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Ever since the late Julius Nyerere stepped down from office in 1985, Tanzania has maintained a positive leadership tradition on a continent where succession is often problematic. Presidents serve for their full two terms- a decade- and then retire to live out the rest of their days as respected elder statesmen. Ministers and Prime Ministers and Vice Presidents serve at the pleasure of their Presidents and then either continue with their political careers as Members of Parliament, or they retire. Now, with all this retiring going on, Tanzania’s peaceful succession model has actually left her with a hefty maintenance bill for former public servants, so claims this story in today’s Tanzania Daima‘Vigogo wastaafu mzigo kwa taifa’ [Retired leaders a burden on the nation], (The link is unavailable. Their site appears to be down). 

There are a number of African countries that have put old presidents out to pasture with varying degrees of grace: Ghana, South Africa, Botswana and more recently Kenya come to mind. The well-intended Mo Ibrahim Prize for Achievement in African Leadership – set at 5 million USD- is meant in part as a financial incentive for African leaders not to accumulate retirement funds through abuse of power. How that negligible amount of money is supposed to distract incumbents from the temptations provided by having access to their national treasuries is not entirely clear. It may be instructive that in 2009 the prize went unclaimed as the Mo Ibrahim Foundation failed to find a worthy candidate – a President who had served within her or his term limits and retired within the past three years.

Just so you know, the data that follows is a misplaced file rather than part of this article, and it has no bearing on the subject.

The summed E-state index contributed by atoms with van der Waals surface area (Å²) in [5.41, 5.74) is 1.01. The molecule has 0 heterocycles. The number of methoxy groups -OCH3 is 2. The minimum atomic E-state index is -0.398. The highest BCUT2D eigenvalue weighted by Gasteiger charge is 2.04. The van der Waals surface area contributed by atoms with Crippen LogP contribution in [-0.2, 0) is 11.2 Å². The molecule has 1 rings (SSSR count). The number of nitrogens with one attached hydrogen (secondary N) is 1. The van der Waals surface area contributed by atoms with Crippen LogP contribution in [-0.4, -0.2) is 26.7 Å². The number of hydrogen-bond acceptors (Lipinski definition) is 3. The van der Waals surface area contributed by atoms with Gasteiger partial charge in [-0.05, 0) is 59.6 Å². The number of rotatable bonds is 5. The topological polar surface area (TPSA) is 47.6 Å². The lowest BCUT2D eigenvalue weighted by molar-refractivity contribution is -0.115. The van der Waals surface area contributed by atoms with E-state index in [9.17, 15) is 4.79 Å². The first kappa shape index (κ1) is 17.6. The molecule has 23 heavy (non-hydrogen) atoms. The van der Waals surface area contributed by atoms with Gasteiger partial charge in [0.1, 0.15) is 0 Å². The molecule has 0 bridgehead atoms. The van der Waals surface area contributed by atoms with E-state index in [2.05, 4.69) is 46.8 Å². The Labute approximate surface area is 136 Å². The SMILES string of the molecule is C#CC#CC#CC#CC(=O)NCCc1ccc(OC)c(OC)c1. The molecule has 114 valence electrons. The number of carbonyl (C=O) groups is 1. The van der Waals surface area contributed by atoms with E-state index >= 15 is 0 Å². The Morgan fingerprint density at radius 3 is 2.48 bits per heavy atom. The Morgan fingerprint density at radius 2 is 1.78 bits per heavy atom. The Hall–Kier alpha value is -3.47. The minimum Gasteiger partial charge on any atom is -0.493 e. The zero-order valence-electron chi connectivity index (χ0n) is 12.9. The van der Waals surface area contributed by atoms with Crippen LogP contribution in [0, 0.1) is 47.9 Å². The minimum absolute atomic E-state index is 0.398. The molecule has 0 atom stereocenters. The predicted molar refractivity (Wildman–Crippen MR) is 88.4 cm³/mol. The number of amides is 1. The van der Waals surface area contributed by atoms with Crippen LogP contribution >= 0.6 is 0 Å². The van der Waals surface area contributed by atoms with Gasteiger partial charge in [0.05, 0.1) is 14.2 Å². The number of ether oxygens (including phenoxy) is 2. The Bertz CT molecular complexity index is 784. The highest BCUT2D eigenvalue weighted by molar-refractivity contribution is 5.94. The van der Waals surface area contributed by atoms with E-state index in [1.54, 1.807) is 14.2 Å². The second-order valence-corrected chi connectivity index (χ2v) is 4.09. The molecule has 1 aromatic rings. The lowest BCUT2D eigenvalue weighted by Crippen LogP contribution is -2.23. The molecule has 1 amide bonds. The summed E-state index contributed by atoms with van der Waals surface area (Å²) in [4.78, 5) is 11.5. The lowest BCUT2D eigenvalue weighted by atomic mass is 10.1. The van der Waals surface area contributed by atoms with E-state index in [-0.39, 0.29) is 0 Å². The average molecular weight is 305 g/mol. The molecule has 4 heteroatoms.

One interesting angle that has been raised in the Tanzania Daima story is the issue of public servants who resigned due to corruption-related pressures. Edward Lowassa was mentioned as one of the leaders who are receiving a hefty government pension. Does this imply that Andrew Chenge, Grey Mgonja, Johnson Mwanyika, Basil Mramba and other recent ‘retirees’ are enjoying their rightful benefits as former public servants? And what message is the government sending its largest cohort of employees- school teachers- who have not received their relatively affordable salaries for a long time? In any case, the Mo Ibrahim Foundation should take note that President Jakaya Kikwete will be ripe for the Leadership Prize in the first quarter of 2016. 

Written by serengetiadvisersblog

January 8, 2010 at 16:48